There are so many pre-made trail mixes, especially in airports, and they look enticing and well, maybe not so nutritionally deficient as some of the other things hanging on those many racks.
We all know, though, that a look at the ingredients on the wrapper of any one of those mixtures tells a grim story of salt, sugar, various fats, and a host of additives and preservatives. Also, all the nuts and seeds that they contain have been roasted, rendering them nutrient deficient. And, those innocent looking little packages are expensive as all get out!
All that is to say that it’s a much better deal for your health and your pocket book if you make your own trail mix. It’s very easy, so easy to put together, keeps a long time, and travels well under any conditions. You can add or eliminate ingredients according to your own taste and diet preference, and you always have a ready source of a tasty energy booster.
Here is my approach. You’ll find more fun and creative things to add as you go along.
Begin in the bulk foods department .
I buy one of those medium sized bags of each of the following:-Raw Nuts and Seeds—almonds, Brazils, pecans, cashews, walnuts, filberts (hazel nuts), sunflower seeds, pumpkin seeds. (Macadamias and pine nuts don’t keep quite as well, and they are very expensive, so I skip them for trail mix.) Nuts are fattier than seeds, and seeds are more protein dense and less expensive. Buy them all raw so you get all the vitamins, minerals, and enzymes in tact.
-Dried fruits from the bulk bins or the packaged bulk shelves in Clover’s or other health food stores, raisins, currants, goji berries, figs, apricots, etc. Others, which I then cut up, include papaya spears, mango slices, date rolls, pineapple, etc. Take care to buy the ones that have no sulfur, sulfites or sugar included. Sugar is more concentrated in dried fruits than in fresh, so don’t overdue. It’s all about balance, and there’s lots of room for creativity.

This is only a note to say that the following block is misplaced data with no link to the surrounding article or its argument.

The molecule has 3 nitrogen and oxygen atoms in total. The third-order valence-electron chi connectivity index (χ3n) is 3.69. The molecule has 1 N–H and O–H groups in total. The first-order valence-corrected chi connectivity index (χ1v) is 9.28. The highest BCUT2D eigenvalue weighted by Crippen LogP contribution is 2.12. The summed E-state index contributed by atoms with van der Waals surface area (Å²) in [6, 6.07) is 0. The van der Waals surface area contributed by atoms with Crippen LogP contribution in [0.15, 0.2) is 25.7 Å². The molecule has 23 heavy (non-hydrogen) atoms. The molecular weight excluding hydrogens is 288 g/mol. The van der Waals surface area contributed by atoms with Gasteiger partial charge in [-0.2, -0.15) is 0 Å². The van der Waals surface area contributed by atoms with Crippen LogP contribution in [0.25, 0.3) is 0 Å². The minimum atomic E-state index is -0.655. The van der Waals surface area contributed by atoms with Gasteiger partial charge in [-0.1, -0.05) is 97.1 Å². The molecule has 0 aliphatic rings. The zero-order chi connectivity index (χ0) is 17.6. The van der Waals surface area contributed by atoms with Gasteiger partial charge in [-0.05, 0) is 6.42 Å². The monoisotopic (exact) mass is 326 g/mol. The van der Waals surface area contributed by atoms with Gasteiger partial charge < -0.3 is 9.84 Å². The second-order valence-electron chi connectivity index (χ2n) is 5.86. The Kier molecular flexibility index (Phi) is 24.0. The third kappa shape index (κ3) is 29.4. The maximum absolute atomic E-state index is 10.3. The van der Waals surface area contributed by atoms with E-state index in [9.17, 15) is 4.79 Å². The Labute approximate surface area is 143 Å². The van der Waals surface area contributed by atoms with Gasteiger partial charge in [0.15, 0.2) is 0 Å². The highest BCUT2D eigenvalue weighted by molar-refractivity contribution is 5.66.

-There are other bagged, raw berries that I like and are labeled “raw”, like golden berries and mulberry berries. Buy ¼ to ½ as many variety of dried fruits as you do nuts and seeds. The fruits add a nice “sparkle” to the mix. They are also high in sugar, so it pays to be judicious about them.-Raw cacao nibs add a really nice surprise chocolate treat in trail mix, and are high in magnesium and anti-oxidants.
Then I put these all together– one cup of each thing, perhaps adding an extra half cup of sunflower seeds and pumpkin seeds. Suit yourself. This mixture will keep very well in the refrigerator and travels very well. Enjoy!!
Admittedly, buying all the ingredients can be a shock at the cash register. I try not to flinch, remembering that I’m only going to eat ½ cup a day, and that everything I’m buying will keep for a very long time. It’s an investment in my own health and well-being, after all, and far less costly than anything that’s packaged that even comes close to the same nutrient value. It’s also a nice thing to have in my pantry at home when company comes by..
Happy Travelling. Happy Healthy Eating!